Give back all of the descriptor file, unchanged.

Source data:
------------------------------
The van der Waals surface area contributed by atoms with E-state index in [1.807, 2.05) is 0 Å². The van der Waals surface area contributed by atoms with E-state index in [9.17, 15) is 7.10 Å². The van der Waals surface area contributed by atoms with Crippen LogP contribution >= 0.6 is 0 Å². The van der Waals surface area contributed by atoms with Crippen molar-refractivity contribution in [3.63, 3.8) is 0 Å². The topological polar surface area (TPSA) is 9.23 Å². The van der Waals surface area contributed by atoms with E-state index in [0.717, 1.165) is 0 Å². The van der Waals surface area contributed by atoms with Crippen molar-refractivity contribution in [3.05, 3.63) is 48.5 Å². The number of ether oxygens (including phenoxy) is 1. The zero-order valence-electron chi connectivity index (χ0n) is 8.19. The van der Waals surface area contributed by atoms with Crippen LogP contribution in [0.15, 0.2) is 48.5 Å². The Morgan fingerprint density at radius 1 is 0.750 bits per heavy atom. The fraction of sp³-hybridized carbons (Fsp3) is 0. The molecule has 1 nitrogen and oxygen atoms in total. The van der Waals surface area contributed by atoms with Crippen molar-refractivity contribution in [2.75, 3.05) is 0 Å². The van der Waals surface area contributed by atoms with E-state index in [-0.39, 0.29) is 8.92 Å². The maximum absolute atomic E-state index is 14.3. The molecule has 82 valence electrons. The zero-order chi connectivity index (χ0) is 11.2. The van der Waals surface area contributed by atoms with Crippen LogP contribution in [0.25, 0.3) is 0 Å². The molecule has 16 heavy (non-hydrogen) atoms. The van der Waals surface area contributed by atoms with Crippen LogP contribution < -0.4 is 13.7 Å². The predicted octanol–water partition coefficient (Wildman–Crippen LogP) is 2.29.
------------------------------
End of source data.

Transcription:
The van der Waals surface area contributed by atoms with E-state index in [1.807, 2.05) is 0 Å². The van der Waals surface area contributed by atoms with E-state index in [9.17, 15) is 7.10 Å². The van der Waals surface area contributed by atoms with Crippen LogP contribution >= 0.6 is 0 Å². The van der Waals surface area contributed by atoms with Crippen molar-refractivity contribution in [3.63, 3.8) is 0 Å². The topological polar surface area (TPSA) is 9.23 Å². The van der Waals surface area contributed by atoms with E-state index in [0.717, 1.165) is 0 Å². The van der Waals surface area contributed by atoms with Crippen molar-refractivity contribution in [3.05, 3.63) is 48.5 Å². The number of ether oxygens (including phenoxy) is 1. The zero-order valence-electron chi connectivity index (χ0n) is 8.19. The van der Waals surface area contributed by atoms with Crippen LogP contribution in [0.15, 0.2) is 48.5 Å². The Morgan fingerprint density at radius 1 is 0.750 bits per heavy atom. The fraction of sp³-hybridized carbons (Fsp3) is 0. The molecule has 1 nitrogen and oxygen atoms in total. The van der Waals surface area contributed by atoms with Crippen molar-refractivity contribution in [2.75, 3.05) is 0 Å². The van der Waals surface area contributed by atoms with E-state index in [-0.39, 0.29) is 8.92 Å². The maximum absolute atomic E-state index is 14.3. The molecule has 82 valence electrons. The zero-order chi connectivity index (χ0) is 11.2. The van der Waals surface area contributed by atoms with Crippen LogP contribution in [0.25, 0.3) is 0 Å². The molecule has 16 heavy (non-hydrogen) atoms. The van der Waals surface area contributed by atoms with Crippen LogP contribution < -0.4 is 13.7 Å². The predicted octanol–water partition coefficient (Wildman–Crippen LogP) is 2.29.